On Tuesday, Twitter reversed a decision it made the day before to block a campaign video from Rep. Marsha Blackburn, a Republican representative from Tennessee, for breaking its ad policies. The line in question stated: "I'm 100% pro-life".
Twitter took down a campaign ad from Rep.
Blackburn's campaign on Monday responded to Twitter's decision with another tweet, assuring supporters, "Silicon Valley won't stop our conservative movement with censorship".
The radical pro-abortion group NARAL praised Twitter this week for censoring an ad by pro-life U.S. Congresswoman Marsha Blackburn.
The creators of the video allege Planned Parenthood sells the tissue, but a number of state investigations have failed to find any evidence of that. After spending almost $1.6 million in taxpayer funds, the report produced by the Select Investigative Panel on Infant Lives past year made scientifically dubious accusations about the value of fetal tissue research, and recommended that the government defund Planned Parenthood, and enact other anti-abortion measures.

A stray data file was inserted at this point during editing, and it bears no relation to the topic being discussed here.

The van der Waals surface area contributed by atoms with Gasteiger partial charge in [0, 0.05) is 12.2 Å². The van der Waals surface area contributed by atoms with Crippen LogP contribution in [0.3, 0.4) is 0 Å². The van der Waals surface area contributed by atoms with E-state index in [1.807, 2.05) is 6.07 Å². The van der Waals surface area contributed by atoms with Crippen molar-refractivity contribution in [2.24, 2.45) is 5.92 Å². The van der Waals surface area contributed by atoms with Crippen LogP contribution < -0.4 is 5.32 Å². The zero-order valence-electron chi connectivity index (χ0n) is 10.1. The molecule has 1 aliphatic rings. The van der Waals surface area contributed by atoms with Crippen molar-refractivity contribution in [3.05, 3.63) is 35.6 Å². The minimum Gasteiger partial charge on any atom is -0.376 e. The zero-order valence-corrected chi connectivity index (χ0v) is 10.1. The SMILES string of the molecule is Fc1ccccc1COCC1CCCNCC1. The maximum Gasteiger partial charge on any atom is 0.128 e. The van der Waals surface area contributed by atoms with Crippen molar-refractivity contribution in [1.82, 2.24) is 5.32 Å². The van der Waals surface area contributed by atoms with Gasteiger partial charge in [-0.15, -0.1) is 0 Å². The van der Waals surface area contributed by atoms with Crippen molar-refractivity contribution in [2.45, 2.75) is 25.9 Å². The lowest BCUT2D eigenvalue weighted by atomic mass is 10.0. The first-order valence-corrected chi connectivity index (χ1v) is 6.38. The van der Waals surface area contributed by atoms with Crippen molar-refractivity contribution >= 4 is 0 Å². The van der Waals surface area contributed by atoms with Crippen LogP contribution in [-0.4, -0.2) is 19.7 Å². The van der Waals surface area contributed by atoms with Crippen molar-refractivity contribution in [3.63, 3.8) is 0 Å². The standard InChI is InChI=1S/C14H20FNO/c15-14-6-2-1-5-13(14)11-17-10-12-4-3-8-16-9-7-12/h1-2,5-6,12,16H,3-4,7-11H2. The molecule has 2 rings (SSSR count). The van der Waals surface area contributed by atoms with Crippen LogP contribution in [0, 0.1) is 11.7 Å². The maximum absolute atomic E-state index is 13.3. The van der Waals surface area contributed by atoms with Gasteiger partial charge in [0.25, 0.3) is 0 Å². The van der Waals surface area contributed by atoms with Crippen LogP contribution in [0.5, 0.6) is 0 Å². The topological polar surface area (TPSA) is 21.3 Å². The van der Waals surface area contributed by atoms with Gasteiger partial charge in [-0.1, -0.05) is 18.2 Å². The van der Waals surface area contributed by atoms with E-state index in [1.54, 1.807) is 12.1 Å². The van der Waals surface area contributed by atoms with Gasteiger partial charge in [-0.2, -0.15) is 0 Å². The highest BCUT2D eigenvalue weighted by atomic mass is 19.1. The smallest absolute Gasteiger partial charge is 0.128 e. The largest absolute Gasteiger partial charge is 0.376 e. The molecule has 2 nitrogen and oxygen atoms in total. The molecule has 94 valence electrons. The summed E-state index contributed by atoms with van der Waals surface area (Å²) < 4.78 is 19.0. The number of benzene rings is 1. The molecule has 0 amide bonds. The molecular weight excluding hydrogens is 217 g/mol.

Under Blackburn's leadership, the committee investigated the illegal fetal-tissue-trafficking industry, prompted by a series of undercover videos suggesting that Planned Parenthood and other abortion clinics had cooperated with biotech firms to profit from the organs of aborted babies. No criminal wrongdoing was ever found, and Blackburn's claim to have been a part of an effort that "stopped the sale of baby body parts" has been criticized as false propaganda. Fetal tissue research has strong backing among scientists for its value in studying Down syndrome, eye disease and other problems. Bob Corker's seat last week.
Especially egregious about Twitter's rejections were its requirements to accept future ads from Live Action. The ad can still, however, be posted as usual on Twitter, a company spokesperson confirmed to The Verge. Abortion is just one of the many debates that provoke strong negative reactions.Over the long term, this kind of meddling in political discourse only erodes the trust consumers have in the platform.Worse, people will again start demanding that Washington institute "fairness" regulations or treat giant tech companies as utilities.